Historical Documents

The Historical Document Room was opened to the public on October 24, 2006. The room is available for viewing historical documents from 1837—1925. These court records are not just paper, they are valuable sources of Texas' and Houston’s history. Some of the most badly deteriorated records have been restored and preserved by the Harris County District Clerk's Office. Those efforts have been honored with a 2004 Good Brick Award from the Greater Houston Preservation Alliance.

What Can I do to Help Save Harris County’s History?

The Harris County District Clerk’s Office has teamed with the Houston Bar Foundation to raise the funds needed to continue restoring and preserving Harris County’s past. The Houston Bar Foundation is accepting tax-deductible donations to preserve records. We do not suggest an amount for your donation as any amount is greatly helpful and appreciated.

Checks can be made payable to: Houston Bar Foundation Records Preservation and mailed to P.O. Box 4651, Houston, TX 77210. For a contribution form to include with your check, please click here.

In addition to preserving case files, bound volumes such as criminal case indexes, minute books, fee docket books and accounting books from as early as the Republic of Texas days are being saved. Costs for preserving these invaluable historical documents range from $10 for a file to as much as $2,500 for a civil index book. Donors who contribute an amount necessary to preserve one entire book may, if they wish, be recognized on the spine or outside cover of the book. Standard wording for such recognition will be, “In memory of _________,” “Graciously donated by ________,” etc. Other wording desired by the donor will be taken into consideration.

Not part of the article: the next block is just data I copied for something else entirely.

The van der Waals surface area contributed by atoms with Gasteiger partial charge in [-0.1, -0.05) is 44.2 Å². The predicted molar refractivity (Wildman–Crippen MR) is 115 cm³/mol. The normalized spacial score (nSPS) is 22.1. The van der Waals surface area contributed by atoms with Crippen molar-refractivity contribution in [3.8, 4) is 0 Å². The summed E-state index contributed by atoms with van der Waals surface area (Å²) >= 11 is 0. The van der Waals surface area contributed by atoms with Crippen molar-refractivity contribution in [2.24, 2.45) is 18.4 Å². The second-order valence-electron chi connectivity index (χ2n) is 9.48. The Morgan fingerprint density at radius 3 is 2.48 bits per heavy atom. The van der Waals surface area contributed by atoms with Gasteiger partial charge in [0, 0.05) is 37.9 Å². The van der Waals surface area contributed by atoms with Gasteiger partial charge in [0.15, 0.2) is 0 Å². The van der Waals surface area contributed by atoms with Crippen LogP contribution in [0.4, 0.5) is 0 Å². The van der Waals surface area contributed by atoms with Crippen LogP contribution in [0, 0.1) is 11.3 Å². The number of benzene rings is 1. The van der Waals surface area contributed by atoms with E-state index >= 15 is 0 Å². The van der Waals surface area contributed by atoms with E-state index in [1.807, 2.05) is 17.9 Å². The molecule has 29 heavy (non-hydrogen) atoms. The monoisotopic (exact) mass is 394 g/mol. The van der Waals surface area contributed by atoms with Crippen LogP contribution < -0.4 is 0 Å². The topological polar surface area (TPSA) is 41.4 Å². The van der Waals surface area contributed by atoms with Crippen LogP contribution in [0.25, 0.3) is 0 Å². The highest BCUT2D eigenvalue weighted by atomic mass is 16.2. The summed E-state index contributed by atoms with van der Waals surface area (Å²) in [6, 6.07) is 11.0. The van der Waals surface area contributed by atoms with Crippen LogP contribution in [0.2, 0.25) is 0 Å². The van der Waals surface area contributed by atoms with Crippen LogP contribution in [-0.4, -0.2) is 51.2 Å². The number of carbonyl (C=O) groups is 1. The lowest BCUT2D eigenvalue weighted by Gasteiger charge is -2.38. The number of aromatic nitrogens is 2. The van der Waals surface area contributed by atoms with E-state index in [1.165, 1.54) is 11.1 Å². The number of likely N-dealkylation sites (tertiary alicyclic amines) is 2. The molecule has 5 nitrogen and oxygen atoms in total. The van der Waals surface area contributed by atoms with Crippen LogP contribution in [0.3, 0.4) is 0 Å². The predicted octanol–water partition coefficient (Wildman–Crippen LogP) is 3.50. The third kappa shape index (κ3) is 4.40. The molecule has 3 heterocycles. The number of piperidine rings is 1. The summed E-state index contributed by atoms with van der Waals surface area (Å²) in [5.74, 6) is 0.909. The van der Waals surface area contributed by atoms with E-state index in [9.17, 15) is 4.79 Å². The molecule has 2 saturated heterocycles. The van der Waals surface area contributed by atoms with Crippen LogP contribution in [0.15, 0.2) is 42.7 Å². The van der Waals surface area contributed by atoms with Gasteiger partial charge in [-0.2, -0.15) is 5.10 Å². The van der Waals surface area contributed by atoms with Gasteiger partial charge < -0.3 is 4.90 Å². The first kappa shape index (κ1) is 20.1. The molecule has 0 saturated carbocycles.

The process for preservation requires experts trained in handling historical documents, as the documents must be handled with extreme care. They are unfolded, pacified, then encapsulated in special Mylar plastic sheets to protect them from further damage caused by exposure to air and moisture. The process being used will preserve these records for up to 300 years and prevent further deterioration of our historical records.

Services Available in the Historical Document Room

  • Public viewing of original documents
  • Requested copies for $1.00 per page

Historical Documents Available Online